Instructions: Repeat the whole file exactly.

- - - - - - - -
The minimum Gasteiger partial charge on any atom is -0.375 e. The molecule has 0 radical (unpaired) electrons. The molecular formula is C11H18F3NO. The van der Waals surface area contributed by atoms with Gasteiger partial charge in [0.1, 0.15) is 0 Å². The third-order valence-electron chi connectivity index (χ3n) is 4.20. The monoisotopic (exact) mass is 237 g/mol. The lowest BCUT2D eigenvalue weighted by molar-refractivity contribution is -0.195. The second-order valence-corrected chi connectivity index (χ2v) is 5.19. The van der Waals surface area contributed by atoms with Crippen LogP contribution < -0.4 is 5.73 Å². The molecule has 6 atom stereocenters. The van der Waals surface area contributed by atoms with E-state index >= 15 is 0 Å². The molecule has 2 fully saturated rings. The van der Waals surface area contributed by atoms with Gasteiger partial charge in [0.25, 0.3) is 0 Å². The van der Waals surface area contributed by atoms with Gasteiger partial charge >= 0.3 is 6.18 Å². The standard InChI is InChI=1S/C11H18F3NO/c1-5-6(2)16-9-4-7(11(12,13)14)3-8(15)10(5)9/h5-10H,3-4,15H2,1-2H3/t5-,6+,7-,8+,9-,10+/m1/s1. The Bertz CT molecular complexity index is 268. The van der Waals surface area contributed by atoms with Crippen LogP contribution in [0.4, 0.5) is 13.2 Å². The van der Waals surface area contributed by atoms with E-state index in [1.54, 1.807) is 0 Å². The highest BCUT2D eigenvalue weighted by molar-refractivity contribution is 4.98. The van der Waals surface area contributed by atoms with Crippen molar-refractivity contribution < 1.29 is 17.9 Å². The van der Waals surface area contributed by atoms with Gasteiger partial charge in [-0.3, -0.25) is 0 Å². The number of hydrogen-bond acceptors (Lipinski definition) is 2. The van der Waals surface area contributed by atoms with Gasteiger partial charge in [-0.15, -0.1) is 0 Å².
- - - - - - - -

The minimum Gasteiger partial charge on any atom is -0.375 e. The molecule has 0 radical (unpaired) electrons. The molecular formula is C11H18F3NO. The van der Waals surface area contributed by atoms with Gasteiger partial charge in [0.1, 0.15) is 0 Å². The third-order valence-electron chi connectivity index (χ3n) is 4.20. The monoisotopic (exact) mass is 237 g/mol. The lowest BCUT2D eigenvalue weighted by molar-refractivity contribution is -0.195. The second-order valence-corrected chi connectivity index (χ2v) is 5.19. The van der Waals surface area contributed by atoms with Crippen LogP contribution < -0.4 is 5.73 Å². The molecule has 6 atom stereocenters. The van der Waals surface area contributed by atoms with E-state index >= 15 is 0 Å². The molecule has 2 fully saturated rings. The van der Waals surface area contributed by atoms with Gasteiger partial charge in [0.25, 0.3) is 0 Å². The van der Waals surface area contributed by atoms with Gasteiger partial charge >= 0.3 is 6.18 Å². The standard InChI is InChI=1S/C11H18F3NO/c1-5-6(2)16-9-4-7(11(12,13)14)3-8(15)10(5)9/h5-10H,3-4,15H2,1-2H3/t5-,6+,7-,8+,9-,10+/m1/s1. The Bertz CT molecular complexity index is 268. The van der Waals surface area contributed by atoms with Crippen LogP contribution in [0.4, 0.5) is 13.2 Å². The van der Waals surface area contributed by atoms with E-state index in [1.54, 1.807) is 0 Å². The highest BCUT2D eigenvalue weighted by molar-refractivity contribution is 4.98. The van der Waals surface area contributed by atoms with Crippen molar-refractivity contribution < 1.29 is 17.9 Å². The van der Waals surface area contributed by atoms with Gasteiger partial charge in [-0.3, -0.25) is 0 Å². The number of hydrogen-bond acceptors (Lipinski definition) is 2. The van der Waals surface area contributed by atoms with Gasteiger partial charge in [-0.15, -0.1) is 0 Å².